One student, Zach, asked me a technical question about uploading his BuzzFeed list to the BuzzFeed site. While everything seemed like it was in working order, every student in class seemed to be experiencing an identical glitch. I tinkered. I experimented.

I surrendered.

“Well, you know, I actually have no idea. Do you think you could do a little research on this and see what you come up with? I’m learning with you.”

And, guess what? He did! Zach found BuzzFeed’s technical support email, explained our class predicament, and received a helpful response within ten minutes!  Admitting that I didn’t know what to do, and then passing off responsibility to a willing student, taught him how to problem solve  and made him the hero of our class.  

This is why many moons ago I thought I couldn’t teach in a workshop — I didn’t know everything, and my student writers might ask me a question I couldn’t adequately answer. I wanted to wait until I was an expert in writing to become a real writing teacher.

That’s just not the way it works. Any of us — all of us — who have a workshop classroom would tell you that we don’t know it all, that we are constantly trying to “outgrow” ourselves as writers and as  writing teachers (to borrow Colleen Cruz’s phrase), and we are occasionally still terrified. Let’s be honest — this wasn’t my favorite writing study of the year. I still prefer the studies where I feel like the expert in the room, deftly guiding students where they need to go.  But there’s something to be said for this kind of study — the kind where my conversations with students teach me at least as much as it teaches them. As a result, we all know far more than we did when we started.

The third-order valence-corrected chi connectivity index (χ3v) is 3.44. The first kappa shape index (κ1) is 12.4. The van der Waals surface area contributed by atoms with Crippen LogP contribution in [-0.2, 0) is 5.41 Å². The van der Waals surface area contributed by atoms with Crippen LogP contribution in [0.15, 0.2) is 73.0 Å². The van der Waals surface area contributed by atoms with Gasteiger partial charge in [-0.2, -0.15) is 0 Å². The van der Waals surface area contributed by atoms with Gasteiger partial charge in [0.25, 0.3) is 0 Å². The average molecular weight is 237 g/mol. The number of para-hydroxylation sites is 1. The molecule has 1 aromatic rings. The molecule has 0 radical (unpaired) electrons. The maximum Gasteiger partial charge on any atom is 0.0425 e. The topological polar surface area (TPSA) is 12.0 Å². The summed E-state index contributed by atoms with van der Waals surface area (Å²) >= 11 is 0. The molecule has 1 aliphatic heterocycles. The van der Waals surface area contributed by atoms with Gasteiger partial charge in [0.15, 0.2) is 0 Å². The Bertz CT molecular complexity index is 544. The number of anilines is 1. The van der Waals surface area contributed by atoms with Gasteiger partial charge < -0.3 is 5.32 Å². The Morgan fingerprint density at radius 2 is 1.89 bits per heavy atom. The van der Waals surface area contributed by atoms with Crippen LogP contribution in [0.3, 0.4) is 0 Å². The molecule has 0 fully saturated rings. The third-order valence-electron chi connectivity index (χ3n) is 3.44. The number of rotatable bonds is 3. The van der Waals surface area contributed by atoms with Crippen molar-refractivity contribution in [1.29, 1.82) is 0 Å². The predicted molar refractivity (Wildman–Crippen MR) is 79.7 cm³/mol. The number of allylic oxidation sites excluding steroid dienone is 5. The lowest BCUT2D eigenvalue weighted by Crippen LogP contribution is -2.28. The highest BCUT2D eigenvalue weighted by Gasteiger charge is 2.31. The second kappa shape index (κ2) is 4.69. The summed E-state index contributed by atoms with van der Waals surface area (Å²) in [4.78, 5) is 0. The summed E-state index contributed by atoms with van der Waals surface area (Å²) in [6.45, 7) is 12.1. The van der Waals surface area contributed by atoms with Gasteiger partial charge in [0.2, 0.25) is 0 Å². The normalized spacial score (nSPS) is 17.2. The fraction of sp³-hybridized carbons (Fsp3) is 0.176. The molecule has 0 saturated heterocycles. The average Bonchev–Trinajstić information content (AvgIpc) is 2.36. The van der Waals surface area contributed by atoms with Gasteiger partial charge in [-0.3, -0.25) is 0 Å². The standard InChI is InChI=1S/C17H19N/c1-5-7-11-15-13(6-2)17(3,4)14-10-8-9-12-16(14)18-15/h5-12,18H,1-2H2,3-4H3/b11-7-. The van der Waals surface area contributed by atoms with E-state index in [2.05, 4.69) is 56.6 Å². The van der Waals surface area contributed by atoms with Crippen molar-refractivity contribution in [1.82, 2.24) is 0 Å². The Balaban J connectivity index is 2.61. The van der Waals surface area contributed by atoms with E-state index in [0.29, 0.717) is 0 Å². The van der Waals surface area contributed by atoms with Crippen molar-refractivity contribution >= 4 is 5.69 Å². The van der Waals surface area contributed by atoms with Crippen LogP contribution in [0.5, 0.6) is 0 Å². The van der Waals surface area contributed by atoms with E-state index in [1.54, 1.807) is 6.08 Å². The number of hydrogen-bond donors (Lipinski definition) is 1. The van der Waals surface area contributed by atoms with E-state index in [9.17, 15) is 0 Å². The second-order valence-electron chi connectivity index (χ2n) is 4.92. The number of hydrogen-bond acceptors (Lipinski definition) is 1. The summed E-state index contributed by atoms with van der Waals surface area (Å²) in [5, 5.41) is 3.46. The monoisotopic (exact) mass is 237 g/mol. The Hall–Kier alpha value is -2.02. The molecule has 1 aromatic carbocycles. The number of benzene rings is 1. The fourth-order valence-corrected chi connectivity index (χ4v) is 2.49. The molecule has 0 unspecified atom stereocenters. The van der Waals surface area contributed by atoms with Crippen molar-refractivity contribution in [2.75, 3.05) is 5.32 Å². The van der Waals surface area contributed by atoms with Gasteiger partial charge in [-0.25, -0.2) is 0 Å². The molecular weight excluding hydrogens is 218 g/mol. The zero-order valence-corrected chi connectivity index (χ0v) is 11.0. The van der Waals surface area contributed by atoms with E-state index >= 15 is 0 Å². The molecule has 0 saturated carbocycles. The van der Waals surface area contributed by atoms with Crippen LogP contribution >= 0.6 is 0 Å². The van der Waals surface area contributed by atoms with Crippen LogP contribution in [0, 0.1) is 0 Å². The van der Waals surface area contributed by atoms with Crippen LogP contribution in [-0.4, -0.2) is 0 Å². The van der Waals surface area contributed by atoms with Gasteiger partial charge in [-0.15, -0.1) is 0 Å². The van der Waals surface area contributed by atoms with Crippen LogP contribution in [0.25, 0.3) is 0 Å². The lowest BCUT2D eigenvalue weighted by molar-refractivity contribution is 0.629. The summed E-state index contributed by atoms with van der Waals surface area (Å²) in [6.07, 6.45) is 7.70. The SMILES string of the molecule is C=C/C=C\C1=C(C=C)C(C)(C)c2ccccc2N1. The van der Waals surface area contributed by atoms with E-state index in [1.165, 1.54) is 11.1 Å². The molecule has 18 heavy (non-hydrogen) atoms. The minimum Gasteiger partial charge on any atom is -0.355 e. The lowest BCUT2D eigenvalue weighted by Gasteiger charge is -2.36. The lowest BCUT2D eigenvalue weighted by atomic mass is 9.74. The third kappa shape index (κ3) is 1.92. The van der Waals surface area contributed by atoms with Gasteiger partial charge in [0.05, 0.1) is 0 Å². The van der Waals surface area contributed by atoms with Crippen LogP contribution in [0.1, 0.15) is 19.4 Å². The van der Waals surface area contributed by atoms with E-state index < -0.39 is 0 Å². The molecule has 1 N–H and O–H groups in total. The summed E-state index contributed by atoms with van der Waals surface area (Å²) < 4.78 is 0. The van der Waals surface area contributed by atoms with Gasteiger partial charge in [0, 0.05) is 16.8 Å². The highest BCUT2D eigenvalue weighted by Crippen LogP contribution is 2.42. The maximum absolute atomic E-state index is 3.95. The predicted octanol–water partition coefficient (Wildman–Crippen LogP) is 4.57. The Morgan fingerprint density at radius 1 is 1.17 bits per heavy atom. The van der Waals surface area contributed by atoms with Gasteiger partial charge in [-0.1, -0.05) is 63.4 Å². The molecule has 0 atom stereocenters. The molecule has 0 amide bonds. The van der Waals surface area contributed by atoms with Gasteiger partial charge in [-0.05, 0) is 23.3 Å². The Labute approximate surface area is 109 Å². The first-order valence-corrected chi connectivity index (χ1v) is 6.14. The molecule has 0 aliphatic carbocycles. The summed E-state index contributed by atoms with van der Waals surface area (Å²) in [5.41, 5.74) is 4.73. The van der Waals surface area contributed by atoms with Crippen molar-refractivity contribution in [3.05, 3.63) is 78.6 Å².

What are you too afraid to try in writing workshop? What fears hold you back? What do you want to teach but don’t feel expert enough to teach? How do you navigate conferences when you don’t have the answers? Leave a comment on the blog, on Facebook, or say hi on Twitter (@rebekahodell1 and @allisonmarchett).